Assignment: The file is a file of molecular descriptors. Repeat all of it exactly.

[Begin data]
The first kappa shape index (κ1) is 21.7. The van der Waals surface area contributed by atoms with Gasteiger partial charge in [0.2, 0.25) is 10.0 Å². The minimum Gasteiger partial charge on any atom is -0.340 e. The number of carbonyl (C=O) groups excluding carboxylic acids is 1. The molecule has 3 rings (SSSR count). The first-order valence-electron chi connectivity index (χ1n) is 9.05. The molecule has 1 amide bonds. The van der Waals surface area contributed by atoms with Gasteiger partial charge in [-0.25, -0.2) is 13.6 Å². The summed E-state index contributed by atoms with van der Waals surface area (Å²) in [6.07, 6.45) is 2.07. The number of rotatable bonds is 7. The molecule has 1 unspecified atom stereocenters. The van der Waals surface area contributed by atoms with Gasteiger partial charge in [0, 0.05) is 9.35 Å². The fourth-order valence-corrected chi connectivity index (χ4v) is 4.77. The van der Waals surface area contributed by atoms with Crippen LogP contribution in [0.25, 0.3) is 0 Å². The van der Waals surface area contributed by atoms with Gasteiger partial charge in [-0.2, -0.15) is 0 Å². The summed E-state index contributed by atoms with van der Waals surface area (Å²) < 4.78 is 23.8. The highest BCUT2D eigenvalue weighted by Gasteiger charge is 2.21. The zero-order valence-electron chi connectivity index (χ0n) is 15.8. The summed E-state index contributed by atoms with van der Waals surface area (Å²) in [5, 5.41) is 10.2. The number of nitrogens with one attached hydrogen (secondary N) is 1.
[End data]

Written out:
The first kappa shape index (κ1) is 21.7. The van der Waals surface area contributed by atoms with Gasteiger partial charge in [0.2, 0.25) is 10.0 Å². The minimum Gasteiger partial charge on any atom is -0.340 e. The number of carbonyl (C=O) groups excluding carboxylic acids is 1. The molecule has 3 rings (SSSR count). The first-order valence-electron chi connectivity index (χ1n) is 9.05. The molecule has 1 amide bonds. The van der Waals surface area contributed by atoms with Gasteiger partial charge in [-0.25, -0.2) is 13.6 Å². The summed E-state index contributed by atoms with van der Waals surface area (Å²) in [6.07, 6.45) is 2.07. The number of rotatable bonds is 7. The molecule has 1 unspecified atom stereocenters. The van der Waals surface area contributed by atoms with Gasteiger partial charge in [0, 0.05) is 9.35 Å². The fourth-order valence-corrected chi connectivity index (χ4v) is 4.77. The van der Waals surface area contributed by atoms with Crippen LogP contribution in [0.25, 0.3) is 0 Å². The van der Waals surface area contributed by atoms with Gasteiger partial charge in [-0.2, -0.15) is 0 Å². The summed E-state index contributed by atoms with van der Waals surface area (Å²) < 4.78 is 23.8. The highest BCUT2D eigenvalue weighted by Gasteiger charge is 2.21. The zero-order valence-electron chi connectivity index (χ0n) is 15.8. The summed E-state index contributed by atoms with van der Waals surface area (Å²) in [5, 5.41) is 10.2. The number of nitrogens with one attached hydrogen (secondary N) is 1.